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I'm performing an analysis by fitting data points to an exponential distribution and testing the adequacy of this fit using the Kolmogorov-Smirnov test. The standard ks test null hypothesis: the data is indeed derived from an exponential distribution. The ks test statistic is compared with a critical value and the null hypothesis is rejected if it exceeds this critical value. I used this paper to find the critical values. I find the test statistic falls below this threshold, even for a significance level as high as 0.20.

Now here is my question. I've read that a smaller p-value provides stronger evidence supporting an alternative hypothesis, and that one usually looks to 0.05 as a threshold to reject the null hypothesis. However, no significance level is considered to support the null hypothesis. Is there any way to interpret the conventional p-value as supporting the null hypothesis? Is there anything wrong with this interpretation?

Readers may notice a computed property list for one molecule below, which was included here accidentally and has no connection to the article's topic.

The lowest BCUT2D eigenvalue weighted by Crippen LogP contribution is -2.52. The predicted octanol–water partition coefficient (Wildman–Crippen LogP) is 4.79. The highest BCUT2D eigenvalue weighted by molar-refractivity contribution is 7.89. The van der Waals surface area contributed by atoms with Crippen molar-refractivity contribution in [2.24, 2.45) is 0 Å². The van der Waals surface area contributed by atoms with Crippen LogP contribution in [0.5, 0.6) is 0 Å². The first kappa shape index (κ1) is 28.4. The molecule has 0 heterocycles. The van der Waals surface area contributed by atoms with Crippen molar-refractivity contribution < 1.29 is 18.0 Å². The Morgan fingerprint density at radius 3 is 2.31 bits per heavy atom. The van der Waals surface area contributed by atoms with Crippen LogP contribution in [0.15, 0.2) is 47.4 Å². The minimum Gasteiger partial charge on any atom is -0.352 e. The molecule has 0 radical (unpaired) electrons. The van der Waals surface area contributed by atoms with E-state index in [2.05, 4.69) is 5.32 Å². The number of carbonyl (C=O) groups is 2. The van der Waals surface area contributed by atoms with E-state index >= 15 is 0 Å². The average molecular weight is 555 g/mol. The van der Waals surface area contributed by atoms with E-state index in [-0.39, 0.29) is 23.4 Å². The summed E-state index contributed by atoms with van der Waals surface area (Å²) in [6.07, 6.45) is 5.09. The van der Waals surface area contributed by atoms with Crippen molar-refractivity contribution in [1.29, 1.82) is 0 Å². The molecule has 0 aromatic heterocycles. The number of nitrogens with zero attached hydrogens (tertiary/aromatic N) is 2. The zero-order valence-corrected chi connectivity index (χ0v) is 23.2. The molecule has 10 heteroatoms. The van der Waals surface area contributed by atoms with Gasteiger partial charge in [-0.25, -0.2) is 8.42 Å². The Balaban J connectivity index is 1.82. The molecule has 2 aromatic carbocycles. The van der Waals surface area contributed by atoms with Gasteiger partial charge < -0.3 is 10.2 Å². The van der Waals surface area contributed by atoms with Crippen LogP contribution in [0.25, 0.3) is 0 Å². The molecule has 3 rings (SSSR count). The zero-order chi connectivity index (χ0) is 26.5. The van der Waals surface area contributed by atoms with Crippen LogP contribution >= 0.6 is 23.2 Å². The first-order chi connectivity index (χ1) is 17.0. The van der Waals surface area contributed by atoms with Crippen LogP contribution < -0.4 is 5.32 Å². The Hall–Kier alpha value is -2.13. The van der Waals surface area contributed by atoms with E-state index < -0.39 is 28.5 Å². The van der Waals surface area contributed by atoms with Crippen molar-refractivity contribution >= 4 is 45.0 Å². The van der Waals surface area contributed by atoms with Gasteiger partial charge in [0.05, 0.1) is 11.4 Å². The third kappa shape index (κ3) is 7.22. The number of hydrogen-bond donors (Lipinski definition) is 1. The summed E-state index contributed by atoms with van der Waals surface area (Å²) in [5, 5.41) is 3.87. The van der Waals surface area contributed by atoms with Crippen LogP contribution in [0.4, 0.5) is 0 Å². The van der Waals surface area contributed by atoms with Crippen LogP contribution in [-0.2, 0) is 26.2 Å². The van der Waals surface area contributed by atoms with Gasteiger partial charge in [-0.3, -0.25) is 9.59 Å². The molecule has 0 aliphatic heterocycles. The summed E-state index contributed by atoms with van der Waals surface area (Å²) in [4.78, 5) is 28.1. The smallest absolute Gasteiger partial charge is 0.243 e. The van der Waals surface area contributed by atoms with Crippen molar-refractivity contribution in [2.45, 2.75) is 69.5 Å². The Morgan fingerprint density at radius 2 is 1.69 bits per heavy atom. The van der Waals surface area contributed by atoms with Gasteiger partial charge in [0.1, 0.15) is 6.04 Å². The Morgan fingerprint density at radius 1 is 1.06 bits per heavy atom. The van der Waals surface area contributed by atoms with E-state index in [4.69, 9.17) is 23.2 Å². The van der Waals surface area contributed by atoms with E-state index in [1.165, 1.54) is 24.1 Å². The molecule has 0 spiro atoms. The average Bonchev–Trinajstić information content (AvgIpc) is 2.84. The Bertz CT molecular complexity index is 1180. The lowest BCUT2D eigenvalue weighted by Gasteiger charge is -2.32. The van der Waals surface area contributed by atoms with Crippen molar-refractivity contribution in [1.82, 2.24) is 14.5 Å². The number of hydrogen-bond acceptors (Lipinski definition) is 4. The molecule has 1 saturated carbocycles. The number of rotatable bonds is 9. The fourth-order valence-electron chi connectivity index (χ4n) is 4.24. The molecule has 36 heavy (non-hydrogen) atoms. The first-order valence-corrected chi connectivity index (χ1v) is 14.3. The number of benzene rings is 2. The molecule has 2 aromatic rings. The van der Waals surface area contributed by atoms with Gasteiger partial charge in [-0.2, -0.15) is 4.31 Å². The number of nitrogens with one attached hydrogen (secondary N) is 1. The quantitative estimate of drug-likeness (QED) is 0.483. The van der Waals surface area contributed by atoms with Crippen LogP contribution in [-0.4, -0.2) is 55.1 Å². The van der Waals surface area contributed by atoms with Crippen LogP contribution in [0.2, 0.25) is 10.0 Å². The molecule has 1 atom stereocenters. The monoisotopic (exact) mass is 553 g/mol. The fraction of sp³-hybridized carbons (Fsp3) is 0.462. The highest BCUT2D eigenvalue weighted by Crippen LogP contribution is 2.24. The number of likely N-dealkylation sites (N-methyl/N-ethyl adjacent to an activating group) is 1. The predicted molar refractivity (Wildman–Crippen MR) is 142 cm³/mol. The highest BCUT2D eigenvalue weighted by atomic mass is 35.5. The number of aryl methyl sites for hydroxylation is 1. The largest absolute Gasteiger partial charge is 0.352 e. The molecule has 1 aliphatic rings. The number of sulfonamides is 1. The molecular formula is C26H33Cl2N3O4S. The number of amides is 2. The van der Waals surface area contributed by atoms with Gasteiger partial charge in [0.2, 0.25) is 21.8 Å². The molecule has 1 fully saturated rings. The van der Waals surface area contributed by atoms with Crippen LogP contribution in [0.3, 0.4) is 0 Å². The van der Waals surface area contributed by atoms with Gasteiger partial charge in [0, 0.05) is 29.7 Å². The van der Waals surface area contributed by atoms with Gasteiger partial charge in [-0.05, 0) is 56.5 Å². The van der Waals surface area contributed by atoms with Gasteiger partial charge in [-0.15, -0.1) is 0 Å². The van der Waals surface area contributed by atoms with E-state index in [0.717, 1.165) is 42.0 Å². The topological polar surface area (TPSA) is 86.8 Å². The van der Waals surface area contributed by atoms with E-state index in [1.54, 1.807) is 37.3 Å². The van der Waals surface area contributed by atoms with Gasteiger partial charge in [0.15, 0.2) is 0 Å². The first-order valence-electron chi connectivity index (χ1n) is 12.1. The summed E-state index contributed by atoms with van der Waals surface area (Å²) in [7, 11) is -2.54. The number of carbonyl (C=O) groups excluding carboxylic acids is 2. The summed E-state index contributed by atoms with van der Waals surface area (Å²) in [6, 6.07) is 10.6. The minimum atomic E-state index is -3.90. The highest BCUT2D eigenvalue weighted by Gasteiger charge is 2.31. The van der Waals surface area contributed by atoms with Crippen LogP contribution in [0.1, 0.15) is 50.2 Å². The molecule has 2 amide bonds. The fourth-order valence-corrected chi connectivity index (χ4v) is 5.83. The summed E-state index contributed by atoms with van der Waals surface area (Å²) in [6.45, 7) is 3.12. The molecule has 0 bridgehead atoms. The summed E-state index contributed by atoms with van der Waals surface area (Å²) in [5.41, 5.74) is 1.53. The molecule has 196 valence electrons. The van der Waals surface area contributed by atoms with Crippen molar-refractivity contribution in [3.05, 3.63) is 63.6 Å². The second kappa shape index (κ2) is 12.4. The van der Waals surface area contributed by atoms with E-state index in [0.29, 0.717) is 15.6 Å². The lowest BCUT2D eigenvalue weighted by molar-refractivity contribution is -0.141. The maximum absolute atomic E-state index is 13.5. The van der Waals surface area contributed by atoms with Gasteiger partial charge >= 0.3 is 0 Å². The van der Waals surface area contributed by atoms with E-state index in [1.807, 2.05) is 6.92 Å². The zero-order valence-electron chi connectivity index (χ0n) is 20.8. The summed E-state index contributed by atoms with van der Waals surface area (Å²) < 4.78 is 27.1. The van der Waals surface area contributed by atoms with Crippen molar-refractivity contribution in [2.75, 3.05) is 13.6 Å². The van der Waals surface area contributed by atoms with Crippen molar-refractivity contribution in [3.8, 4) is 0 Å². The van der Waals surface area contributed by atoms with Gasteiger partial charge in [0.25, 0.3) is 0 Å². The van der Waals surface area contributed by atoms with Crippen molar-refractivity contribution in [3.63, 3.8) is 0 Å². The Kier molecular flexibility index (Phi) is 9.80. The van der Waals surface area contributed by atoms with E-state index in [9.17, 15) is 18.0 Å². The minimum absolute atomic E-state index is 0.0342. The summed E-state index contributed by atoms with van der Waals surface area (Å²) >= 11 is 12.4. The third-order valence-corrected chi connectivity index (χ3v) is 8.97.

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In this case, you would never be able to interpret the p-value in terms of the "flipped" null hypothesis because it's possible for a non-exponential distribution to be arbitrarily close to the actual exponential distribution. That means such a test has 0 power always. In fact, considering all possible alternatives, non-exponential distributions (specifically the empirical distribution function) will always fit the data as good if not better than the exponential maximum likelihood estimate.

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